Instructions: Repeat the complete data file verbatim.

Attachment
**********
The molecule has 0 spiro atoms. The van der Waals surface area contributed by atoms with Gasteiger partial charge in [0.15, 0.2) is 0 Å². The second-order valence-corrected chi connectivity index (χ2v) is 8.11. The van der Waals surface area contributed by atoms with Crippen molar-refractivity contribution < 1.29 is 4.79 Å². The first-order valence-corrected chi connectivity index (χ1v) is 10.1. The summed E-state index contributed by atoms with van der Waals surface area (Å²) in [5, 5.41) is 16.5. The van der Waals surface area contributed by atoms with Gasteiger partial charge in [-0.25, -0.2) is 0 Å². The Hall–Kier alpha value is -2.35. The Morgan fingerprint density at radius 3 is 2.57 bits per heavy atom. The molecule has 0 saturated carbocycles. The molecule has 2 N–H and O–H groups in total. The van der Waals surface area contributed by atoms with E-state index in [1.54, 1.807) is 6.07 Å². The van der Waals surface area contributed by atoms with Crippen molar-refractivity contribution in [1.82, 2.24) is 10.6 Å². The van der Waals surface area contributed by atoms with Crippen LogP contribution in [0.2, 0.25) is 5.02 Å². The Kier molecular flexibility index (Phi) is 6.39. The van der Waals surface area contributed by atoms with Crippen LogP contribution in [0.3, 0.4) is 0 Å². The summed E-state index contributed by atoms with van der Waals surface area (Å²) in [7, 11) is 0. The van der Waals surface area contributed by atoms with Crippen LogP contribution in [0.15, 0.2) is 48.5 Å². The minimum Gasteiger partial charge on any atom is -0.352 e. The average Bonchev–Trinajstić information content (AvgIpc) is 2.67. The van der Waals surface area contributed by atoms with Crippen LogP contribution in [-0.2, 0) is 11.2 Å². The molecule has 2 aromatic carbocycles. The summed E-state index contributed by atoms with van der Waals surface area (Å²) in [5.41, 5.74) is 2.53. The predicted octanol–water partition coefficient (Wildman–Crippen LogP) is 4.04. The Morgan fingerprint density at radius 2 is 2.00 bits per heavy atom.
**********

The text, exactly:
The molecule has 0 spiro atoms. The van der Waals surface area contributed by atoms with Gasteiger partial charge in [0.15, 0.2) is 0 Å². The second-order valence-corrected chi connectivity index (χ2v) is 8.11. The van der Waals surface area contributed by atoms with Crippen molar-refractivity contribution < 1.29 is 4.79 Å². The first-order valence-corrected chi connectivity index (χ1v) is 10.1. The summed E-state index contributed by atoms with van der Waals surface area (Å²) in [5, 5.41) is 16.5. The van der Waals surface area contributed by atoms with Gasteiger partial charge in [-0.25, -0.2) is 0 Å². The Hall–Kier alpha value is -2.35. The Morgan fingerprint density at radius 3 is 2.57 bits per heavy atom. The molecule has 0 saturated carbocycles. The molecule has 2 N–H and O–H groups in total. The van der Waals surface area contributed by atoms with E-state index in [1.54, 1.807) is 6.07 Å². The van der Waals surface area contributed by atoms with Crippen molar-refractivity contribution in [1.82, 2.24) is 10.6 Å². The van der Waals surface area contributed by atoms with Crippen LogP contribution in [0.2, 0.25) is 5.02 Å². The Kier molecular flexibility index (Phi) is 6.39. The van der Waals surface area contributed by atoms with Crippen LogP contribution in [0.3, 0.4) is 0 Å². The summed E-state index contributed by atoms with van der Waals surface area (Å²) in [7, 11) is 0. The van der Waals surface area contributed by atoms with Crippen LogP contribution in [0.15, 0.2) is 48.5 Å². The minimum Gasteiger partial charge on any atom is -0.352 e. The average Bonchev–Trinajstić information content (AvgIpc) is 2.67. The van der Waals surface area contributed by atoms with Crippen LogP contribution in [-0.2, 0) is 11.2 Å². The molecule has 2 aromatic carbocycles. The summed E-state index contributed by atoms with van der Waals surface area (Å²) in [5.41, 5.74) is 2.53. The predicted octanol–water partition coefficient (Wildman–Crippen LogP) is 4.04. The Morgan fingerprint density at radius 2 is 2.00 bits per heavy atom.